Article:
June 10, 2008

VI. Recommendations

The United States should:

  • Move as many prisoners as possible into Camp 4 (or a similar setting in which prisoners are provided educational and group recreation opportunities and can congregate freely), limiting use of the higher-security units as punishment for set 30-day periods and not as facilities for prolonged detention.
  • Allow group recreation, particularly in Camp 5, which is a high-security unit but reportedly has a large enough recreation area to accommodate multiple prisoners.
  • Transform Camp 6, which is currently a high-security unit, into a medium-security unit, as is reportedly being considered.  Allow detainees out of their cells into the communal (and currently unused) areas in Camp 6.
  • Provide all detainees educational opportunities, including English-language lessons, Arabic lessons, and materials in their own languages.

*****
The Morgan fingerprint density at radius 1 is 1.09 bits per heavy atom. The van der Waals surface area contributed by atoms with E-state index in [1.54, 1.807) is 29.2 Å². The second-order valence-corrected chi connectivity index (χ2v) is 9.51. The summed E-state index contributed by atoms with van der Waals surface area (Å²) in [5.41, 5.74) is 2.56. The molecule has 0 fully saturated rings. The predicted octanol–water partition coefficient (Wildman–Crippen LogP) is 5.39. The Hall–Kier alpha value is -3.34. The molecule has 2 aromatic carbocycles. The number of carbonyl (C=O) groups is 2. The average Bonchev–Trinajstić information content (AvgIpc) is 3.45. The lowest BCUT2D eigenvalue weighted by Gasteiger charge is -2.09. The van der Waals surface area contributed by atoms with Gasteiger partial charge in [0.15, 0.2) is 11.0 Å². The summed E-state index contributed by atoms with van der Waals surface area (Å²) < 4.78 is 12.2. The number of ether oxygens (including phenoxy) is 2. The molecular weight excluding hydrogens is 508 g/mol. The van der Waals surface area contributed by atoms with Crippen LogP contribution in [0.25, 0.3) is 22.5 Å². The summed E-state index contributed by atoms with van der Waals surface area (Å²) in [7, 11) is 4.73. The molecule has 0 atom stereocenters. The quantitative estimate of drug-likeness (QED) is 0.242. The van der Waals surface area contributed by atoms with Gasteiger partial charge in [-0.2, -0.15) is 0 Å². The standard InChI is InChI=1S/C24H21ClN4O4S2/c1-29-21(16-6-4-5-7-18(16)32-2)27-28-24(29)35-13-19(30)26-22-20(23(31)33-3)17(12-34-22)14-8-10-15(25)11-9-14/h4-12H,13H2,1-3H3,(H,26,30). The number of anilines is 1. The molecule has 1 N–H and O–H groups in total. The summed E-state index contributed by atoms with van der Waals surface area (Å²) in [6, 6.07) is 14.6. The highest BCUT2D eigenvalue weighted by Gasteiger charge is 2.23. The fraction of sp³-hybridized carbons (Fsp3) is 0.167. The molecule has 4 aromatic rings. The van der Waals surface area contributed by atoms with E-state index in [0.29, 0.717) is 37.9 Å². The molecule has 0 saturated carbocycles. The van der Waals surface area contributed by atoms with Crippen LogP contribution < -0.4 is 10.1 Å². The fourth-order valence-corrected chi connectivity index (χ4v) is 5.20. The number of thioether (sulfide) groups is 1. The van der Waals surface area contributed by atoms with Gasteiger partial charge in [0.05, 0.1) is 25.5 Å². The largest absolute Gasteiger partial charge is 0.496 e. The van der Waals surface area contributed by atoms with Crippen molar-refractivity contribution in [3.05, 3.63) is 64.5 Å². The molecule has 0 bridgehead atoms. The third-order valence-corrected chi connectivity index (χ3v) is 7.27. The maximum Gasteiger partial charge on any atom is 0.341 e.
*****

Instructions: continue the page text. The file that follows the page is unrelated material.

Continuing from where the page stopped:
• Build additional recreation areas, and ensure that prisoners are allowed to exercise during daylight or twilight hours, rather than in the middle of the night.
  • Allow monthly phone calls to approved family members at home and provide video links, as has been done for detainees held in Bagram Air Base in Afghanistan, so that detainees can reconnect with their spouses, parents, children, and other family members.
  • Make some accommodation for family visits, particularly in cases of pressing humanitarian need.
  • Allow regular and confidential phone calls between detainees and their attorneys.  This is particularly important for detainees who have been charged before military commissions, whose attorneys may not be able to wait for the next scheduled visit to make decisions critical to their client's case.
  • Allow detainees to keep additional reading and other materials (such as colored pencils and paper) in their cells so as to help them pass the time.

US authorities should institute these modest changes to break up the monotony of the day by providing detainees increased social, recreational, and educational opportunities, while at the same time continuing to protect prison staff.  These changes-some of which are reportedly already in the works-should be implemented at the earliest possible time.